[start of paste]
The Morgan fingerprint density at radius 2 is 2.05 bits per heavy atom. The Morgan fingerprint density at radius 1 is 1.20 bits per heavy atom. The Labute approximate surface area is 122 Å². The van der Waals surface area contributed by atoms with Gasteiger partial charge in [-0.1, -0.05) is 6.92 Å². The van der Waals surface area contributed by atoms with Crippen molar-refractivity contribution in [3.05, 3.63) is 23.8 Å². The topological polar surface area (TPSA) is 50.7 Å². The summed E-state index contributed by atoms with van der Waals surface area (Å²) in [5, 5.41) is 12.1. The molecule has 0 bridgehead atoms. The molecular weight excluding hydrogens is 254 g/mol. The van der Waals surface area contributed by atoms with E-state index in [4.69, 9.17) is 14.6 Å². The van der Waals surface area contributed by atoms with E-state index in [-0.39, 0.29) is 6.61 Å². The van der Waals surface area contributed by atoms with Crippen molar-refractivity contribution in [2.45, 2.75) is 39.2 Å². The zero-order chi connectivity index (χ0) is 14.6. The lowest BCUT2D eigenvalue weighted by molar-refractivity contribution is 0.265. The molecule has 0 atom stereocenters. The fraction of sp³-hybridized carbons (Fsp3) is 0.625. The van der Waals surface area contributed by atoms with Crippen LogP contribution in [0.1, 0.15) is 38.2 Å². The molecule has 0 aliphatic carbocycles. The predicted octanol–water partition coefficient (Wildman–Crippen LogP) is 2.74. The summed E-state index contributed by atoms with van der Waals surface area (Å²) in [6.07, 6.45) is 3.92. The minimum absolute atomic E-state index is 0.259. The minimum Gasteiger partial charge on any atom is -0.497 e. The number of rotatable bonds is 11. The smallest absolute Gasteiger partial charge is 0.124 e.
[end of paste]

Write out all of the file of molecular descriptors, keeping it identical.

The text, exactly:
The Morgan fingerprint density at radius 2 is 2.05 bits per heavy atom. The Morgan fingerprint density at radius 1 is 1.20 bits per heavy atom. The Labute approximate surface area is 122 Å². The van der Waals surface area contributed by atoms with Gasteiger partial charge in [-0.1, -0.05) is 6.92 Å². The van der Waals surface area contributed by atoms with Crippen molar-refractivity contribution in [3.05, 3.63) is 23.8 Å². The topological polar surface area (TPSA) is 50.7 Å². The summed E-state index contributed by atoms with van der Waals surface area (Å²) in [5, 5.41) is 12.1. The molecule has 0 bridgehead atoms. The molecular weight excluding hydrogens is 254 g/mol. The van der Waals surface area contributed by atoms with E-state index in [4.69, 9.17) is 14.6 Å². The van der Waals surface area contributed by atoms with E-state index in [-0.39, 0.29) is 6.61 Å². The van der Waals surface area contributed by atoms with Crippen molar-refractivity contribution in [2.45, 2.75) is 39.2 Å². The zero-order chi connectivity index (χ0) is 14.6. The lowest BCUT2D eigenvalue weighted by molar-refractivity contribution is 0.265. The molecule has 0 atom stereocenters. The fraction of sp³-hybridized carbons (Fsp3) is 0.625. The van der Waals surface area contributed by atoms with Crippen LogP contribution in [0.1, 0.15) is 38.2 Å². The molecule has 0 aliphatic carbocycles. The predicted octanol–water partition coefficient (Wildman–Crippen LogP) is 2.74. The summed E-state index contributed by atoms with van der Waals surface area (Å²) in [6.07, 6.45) is 3.92. The minimum absolute atomic E-state index is 0.259. The minimum Gasteiger partial charge on any atom is -0.497 e. The number of rotatable bonds is 11. The smallest absolute Gasteiger partial charge is 0.124 e.